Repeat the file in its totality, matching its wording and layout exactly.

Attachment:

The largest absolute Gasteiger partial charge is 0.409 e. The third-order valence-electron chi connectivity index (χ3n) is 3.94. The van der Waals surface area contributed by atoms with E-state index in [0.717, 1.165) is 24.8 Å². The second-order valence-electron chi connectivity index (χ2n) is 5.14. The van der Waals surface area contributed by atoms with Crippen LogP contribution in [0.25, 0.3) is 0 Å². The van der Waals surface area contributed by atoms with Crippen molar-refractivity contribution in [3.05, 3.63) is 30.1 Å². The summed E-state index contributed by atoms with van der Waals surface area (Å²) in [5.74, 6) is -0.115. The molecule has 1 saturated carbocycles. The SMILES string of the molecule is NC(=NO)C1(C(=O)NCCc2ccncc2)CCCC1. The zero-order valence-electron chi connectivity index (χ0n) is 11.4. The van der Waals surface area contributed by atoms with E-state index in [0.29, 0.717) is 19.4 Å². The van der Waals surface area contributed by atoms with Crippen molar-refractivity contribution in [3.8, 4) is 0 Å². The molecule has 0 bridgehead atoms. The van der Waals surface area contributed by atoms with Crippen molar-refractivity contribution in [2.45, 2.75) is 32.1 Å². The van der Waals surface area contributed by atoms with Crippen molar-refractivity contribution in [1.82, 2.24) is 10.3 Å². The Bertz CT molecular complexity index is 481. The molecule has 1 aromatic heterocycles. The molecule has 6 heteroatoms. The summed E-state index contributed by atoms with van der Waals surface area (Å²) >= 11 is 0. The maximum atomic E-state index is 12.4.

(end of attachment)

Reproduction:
The largest absolute Gasteiger partial charge is 0.409 e. The third-order valence-electron chi connectivity index (χ3n) is 3.94. The van der Waals surface area contributed by atoms with E-state index in [0.717, 1.165) is 24.8 Å². The second-order valence-electron chi connectivity index (χ2n) is 5.14. The van der Waals surface area contributed by atoms with Crippen LogP contribution in [0.25, 0.3) is 0 Å². The van der Waals surface area contributed by atoms with Crippen molar-refractivity contribution in [3.05, 3.63) is 30.1 Å². The summed E-state index contributed by atoms with van der Waals surface area (Å²) in [5.74, 6) is -0.115. The molecule has 1 saturated carbocycles. The SMILES string of the molecule is NC(=NO)C1(C(=O)NCCc2ccncc2)CCCC1. The zero-order valence-electron chi connectivity index (χ0n) is 11.4. The van der Waals surface area contributed by atoms with E-state index in [0.29, 0.717) is 19.4 Å². The van der Waals surface area contributed by atoms with Crippen molar-refractivity contribution in [3.8, 4) is 0 Å². The molecule has 0 bridgehead atoms. The van der Waals surface area contributed by atoms with Crippen molar-refractivity contribution in [2.45, 2.75) is 32.1 Å². The van der Waals surface area contributed by atoms with Crippen molar-refractivity contribution in [1.82, 2.24) is 10.3 Å². The Bertz CT molecular complexity index is 481. The molecule has 1 aromatic heterocycles. The molecule has 6 heteroatoms. The summed E-state index contributed by atoms with van der Waals surface area (Å²) >= 11 is 0. The maximum atomic E-state index is 12.4.